This is the most fascinating part of Ted Kaczynski’s story and it’s the part that generally gets glossed over by the media in favor of the more incendiary details. For nearly a decade, between the years of 1971 and 1978, Ted lived in virtual harmony with his harsh surroundings. After years of praise and celebrated material achievements from modern society, he had gladly erased himself from existence and found contentment in absolute isolation. In hindsight, I believe that Ted was well aware of his violent tendencies and went as far out of his way as humanly possible to divorce himself from the problem. Like a growing number of modern-day American misfits, Kaczynski found himself allergic to society, so Ted tried to make society go away. But society would not let Ted be.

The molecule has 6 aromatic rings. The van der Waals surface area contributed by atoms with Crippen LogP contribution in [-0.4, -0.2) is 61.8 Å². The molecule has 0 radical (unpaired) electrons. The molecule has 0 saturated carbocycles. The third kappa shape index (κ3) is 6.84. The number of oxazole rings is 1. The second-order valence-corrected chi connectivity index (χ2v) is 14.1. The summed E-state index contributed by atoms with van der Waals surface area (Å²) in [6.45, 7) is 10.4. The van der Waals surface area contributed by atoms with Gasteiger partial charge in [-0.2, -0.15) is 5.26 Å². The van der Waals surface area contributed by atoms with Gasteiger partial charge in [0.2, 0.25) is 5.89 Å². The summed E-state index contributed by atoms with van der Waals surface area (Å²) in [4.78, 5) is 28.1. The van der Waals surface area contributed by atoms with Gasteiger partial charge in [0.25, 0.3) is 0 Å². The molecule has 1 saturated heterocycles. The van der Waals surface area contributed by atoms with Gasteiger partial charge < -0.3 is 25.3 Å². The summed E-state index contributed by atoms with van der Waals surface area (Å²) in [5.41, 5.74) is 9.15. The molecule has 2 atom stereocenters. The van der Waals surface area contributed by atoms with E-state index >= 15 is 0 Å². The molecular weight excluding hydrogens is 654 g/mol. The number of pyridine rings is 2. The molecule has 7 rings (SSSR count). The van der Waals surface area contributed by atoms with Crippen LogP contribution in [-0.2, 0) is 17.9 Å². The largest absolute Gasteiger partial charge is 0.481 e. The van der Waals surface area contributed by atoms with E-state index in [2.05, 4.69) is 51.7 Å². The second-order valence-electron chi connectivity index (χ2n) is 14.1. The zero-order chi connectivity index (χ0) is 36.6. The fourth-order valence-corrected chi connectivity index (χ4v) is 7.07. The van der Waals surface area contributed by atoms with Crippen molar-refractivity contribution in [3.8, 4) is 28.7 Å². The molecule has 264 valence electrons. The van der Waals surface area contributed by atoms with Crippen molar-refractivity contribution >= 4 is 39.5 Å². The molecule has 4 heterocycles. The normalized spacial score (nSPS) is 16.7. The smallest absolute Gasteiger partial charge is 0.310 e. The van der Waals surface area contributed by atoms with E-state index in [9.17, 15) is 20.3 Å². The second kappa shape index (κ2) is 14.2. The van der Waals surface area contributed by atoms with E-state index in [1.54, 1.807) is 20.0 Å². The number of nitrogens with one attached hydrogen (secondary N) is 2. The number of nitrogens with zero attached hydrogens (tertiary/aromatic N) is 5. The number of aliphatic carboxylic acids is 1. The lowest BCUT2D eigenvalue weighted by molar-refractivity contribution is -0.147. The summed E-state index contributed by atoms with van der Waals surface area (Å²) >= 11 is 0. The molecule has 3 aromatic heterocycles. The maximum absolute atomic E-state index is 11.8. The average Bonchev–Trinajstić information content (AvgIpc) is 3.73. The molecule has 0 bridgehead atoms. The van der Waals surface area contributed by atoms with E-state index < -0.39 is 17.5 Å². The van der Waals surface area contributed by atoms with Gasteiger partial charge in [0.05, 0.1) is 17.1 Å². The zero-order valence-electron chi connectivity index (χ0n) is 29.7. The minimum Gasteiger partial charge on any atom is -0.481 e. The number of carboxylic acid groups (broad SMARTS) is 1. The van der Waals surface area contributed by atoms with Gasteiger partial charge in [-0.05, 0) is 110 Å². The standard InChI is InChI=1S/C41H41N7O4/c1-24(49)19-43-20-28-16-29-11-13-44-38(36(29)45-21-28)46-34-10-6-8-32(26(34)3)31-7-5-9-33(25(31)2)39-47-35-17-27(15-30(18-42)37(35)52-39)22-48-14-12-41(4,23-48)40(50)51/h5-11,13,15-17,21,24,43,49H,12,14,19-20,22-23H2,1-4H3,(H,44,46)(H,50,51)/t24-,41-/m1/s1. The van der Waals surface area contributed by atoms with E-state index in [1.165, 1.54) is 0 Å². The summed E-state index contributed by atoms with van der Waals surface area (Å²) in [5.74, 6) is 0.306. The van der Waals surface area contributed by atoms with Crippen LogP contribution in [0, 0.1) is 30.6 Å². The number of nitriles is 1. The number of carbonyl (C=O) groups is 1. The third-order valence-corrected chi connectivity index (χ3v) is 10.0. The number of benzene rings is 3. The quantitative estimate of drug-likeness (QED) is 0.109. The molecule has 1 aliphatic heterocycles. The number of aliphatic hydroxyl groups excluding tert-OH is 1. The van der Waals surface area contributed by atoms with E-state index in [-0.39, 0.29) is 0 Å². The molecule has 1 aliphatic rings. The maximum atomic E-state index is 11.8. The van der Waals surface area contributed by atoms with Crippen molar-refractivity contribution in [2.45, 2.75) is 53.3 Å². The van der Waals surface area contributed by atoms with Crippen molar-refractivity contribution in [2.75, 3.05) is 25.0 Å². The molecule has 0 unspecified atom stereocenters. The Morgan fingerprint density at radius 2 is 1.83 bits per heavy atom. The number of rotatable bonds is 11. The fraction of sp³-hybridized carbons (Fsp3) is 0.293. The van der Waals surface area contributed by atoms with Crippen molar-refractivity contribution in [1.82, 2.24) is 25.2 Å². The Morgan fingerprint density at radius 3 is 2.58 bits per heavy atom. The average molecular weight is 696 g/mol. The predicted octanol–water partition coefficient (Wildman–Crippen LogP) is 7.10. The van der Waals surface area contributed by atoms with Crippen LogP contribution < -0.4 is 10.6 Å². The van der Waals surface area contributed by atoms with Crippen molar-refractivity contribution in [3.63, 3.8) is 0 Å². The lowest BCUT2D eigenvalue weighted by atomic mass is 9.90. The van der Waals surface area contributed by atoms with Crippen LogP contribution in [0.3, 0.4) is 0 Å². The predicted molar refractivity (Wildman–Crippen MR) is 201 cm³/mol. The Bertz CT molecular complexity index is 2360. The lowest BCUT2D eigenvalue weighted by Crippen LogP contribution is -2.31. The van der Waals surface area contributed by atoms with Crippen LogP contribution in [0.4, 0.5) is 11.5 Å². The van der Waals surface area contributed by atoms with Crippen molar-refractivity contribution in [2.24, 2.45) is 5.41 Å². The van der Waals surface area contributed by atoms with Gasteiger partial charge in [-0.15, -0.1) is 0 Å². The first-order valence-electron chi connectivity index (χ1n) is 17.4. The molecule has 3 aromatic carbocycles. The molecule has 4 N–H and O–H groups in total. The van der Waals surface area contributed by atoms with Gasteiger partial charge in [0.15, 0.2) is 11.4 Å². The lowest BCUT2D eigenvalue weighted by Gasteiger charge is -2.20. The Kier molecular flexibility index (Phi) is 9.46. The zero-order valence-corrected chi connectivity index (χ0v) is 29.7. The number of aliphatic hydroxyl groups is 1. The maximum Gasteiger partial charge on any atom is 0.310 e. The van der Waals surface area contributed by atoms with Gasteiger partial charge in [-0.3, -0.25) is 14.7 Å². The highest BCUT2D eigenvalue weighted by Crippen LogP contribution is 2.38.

It began with commercial airliners flying over his cabin and hunters piercing the peace and quiet of his beloved woodland surroundings with the staccato puncture wounds of their bullets. This slow-motion invasion of the modern world on Ted Kaczynski’s self-imposed exile escalated with bulldozers and pavement, overpasses and strip malls. Ted initially only gave into acts of petty vandalism and construction site monkeywrenching, but a freeway thrown through his favorite meadow seemed to break Ted’s already fragile spirit and he chose to devote himself entirely to a one-man campaign for revenge against the modern world.
Ted taught himself how to build explosives by hand using untraceable scraps of metal and wood that he had foraged on his property and between the years of 1978 and 1995 he carried out a veritable jihad of 16 bombings, killing 3 people and injuring 23 others. His targets were diverse; airlines, universities, academics and executives, but they were all people who in Ted’s eyes symbolized the rapacious advance of technology on the natural world.